Sunday, May 31, 2009

We CAN fix the ER closing problem

Lori Aratani's May 31 WaPo article District, Md. Hospitals Often Divert Ambulances points out one reason why District hospital ERs close:   "The reasons for the crowding often vary by hospital. Some, especially in the District, are overwhelmed by poor patients for whom the ER has become their family doctor's office."

Use of the emergency room may seen incongruous to the recently released data* that 96.5% of District's children were insured in 2007, higher than the national average of 90.9%.   ER use also seems inconsistent with data related to preventive health care visits (97.6% in the past year) and preventive dental care in the past year (81.7%).   The WaPo piece seems to make somewhat more sense considering that in 2007 less than half of young people, 49.7%, had a medical home compared with 57.5% nationally.   This, of course, in the context of the multi-million dollar investment in medical homes, an effort led by the DC Primary Care Association (DCPCA).

All of this data, even together, makes sense if you understand the history of SCHIP in the District.   Certainly, I'm no expert, but I was on the periphery of the SCHIP expansion in DC under the leadership of DC Action for Children with funding from the Robert Wood Johnson Foundation (RWJF).   The District's Income Maintenance Administration (IMA) in the Department of Human Services focused on getting young people and the adults in the household enrolled in DC Healthy Families, the city's SCHIP program.   Major policy and practice wins were achieved including a shortened application, intensive outreach to enroll and recertify, and customized engagement of "new" populations not usually considered when talking about public benefits.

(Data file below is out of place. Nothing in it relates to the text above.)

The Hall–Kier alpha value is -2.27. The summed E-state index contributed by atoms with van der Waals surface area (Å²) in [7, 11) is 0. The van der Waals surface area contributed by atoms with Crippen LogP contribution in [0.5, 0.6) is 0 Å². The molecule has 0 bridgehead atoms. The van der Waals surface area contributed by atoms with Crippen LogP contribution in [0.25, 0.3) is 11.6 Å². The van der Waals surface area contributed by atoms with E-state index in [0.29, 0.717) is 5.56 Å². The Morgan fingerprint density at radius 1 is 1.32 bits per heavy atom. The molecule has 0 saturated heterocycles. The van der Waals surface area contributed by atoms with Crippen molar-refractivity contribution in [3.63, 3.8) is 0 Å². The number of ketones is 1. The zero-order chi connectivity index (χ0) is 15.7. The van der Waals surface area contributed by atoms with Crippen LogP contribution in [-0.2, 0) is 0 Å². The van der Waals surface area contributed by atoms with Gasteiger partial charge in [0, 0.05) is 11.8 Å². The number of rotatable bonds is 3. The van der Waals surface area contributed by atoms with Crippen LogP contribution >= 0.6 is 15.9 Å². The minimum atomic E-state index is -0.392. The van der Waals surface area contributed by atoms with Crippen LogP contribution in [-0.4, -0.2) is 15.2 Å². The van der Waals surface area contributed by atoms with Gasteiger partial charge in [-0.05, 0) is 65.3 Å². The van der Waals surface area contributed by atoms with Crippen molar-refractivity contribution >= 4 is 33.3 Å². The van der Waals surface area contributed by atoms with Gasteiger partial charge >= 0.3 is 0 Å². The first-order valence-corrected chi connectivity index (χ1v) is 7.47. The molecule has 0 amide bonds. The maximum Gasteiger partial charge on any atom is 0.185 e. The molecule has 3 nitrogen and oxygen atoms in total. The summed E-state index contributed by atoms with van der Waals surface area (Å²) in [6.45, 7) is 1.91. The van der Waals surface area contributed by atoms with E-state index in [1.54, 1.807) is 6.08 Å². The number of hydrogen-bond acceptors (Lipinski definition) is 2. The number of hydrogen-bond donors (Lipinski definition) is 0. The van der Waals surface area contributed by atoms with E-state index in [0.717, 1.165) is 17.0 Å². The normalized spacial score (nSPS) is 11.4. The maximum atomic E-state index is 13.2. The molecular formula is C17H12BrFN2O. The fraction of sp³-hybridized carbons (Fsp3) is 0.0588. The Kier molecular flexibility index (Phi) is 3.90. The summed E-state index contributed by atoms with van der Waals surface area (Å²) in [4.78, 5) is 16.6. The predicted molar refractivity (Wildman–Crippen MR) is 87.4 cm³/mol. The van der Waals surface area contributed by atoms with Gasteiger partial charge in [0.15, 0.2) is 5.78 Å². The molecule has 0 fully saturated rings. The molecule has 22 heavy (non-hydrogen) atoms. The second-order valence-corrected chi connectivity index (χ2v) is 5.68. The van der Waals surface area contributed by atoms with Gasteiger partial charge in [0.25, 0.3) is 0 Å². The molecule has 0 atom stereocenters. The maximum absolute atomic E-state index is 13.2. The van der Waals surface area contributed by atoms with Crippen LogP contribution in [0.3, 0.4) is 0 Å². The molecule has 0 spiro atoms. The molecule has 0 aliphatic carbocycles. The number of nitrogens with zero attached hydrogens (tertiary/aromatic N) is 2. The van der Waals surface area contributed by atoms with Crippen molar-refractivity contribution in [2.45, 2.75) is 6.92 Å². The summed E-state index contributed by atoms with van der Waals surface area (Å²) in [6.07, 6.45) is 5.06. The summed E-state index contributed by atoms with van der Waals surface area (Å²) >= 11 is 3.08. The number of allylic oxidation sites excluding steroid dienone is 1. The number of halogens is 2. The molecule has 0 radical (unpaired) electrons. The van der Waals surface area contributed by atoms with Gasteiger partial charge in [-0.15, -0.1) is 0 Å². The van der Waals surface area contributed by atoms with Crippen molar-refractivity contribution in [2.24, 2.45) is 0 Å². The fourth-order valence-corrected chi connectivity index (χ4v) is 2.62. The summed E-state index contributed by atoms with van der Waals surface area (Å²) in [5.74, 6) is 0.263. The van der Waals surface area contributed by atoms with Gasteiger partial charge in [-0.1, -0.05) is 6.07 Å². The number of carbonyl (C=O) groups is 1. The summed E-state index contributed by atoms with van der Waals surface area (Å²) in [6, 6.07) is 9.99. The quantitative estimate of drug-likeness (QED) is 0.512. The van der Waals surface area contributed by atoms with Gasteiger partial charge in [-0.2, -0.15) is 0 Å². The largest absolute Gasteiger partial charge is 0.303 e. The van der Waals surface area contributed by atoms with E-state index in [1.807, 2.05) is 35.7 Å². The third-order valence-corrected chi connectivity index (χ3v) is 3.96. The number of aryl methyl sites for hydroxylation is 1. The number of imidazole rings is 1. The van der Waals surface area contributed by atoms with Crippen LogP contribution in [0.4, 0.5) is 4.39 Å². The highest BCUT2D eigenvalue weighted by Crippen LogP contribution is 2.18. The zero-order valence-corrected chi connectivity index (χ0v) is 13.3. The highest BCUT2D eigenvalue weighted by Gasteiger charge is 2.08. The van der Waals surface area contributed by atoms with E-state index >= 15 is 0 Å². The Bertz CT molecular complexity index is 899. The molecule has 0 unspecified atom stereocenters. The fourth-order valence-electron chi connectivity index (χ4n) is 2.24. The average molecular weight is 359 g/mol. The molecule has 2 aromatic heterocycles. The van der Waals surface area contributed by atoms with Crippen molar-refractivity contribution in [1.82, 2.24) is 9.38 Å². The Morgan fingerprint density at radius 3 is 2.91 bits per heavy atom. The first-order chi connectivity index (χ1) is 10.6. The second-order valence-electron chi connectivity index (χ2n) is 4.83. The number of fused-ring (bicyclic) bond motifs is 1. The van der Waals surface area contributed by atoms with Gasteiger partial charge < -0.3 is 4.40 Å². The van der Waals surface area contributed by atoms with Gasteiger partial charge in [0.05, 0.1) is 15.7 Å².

One of the most vexing and challenging aspects of health care expansion and reform is behavior change.   This should come as no surprise if you have ever tried to change your behavior.   It should also come as no surprise given that a good proportion of adult Medicaid recipients are hourly workers or workers with inflexible work schedules.   What, in my view, we have to do now is to 1) prioritize behavior change and 2) address workforce challenges.

It is not too late to fix this problem.

*Child and Adolescent Health Measurement Initiative. 2007 National Survey of Children's Health, Data Resource Center for Child and Adolescent Health website. Retrieved [05/31/09] from www.nschdata.org)


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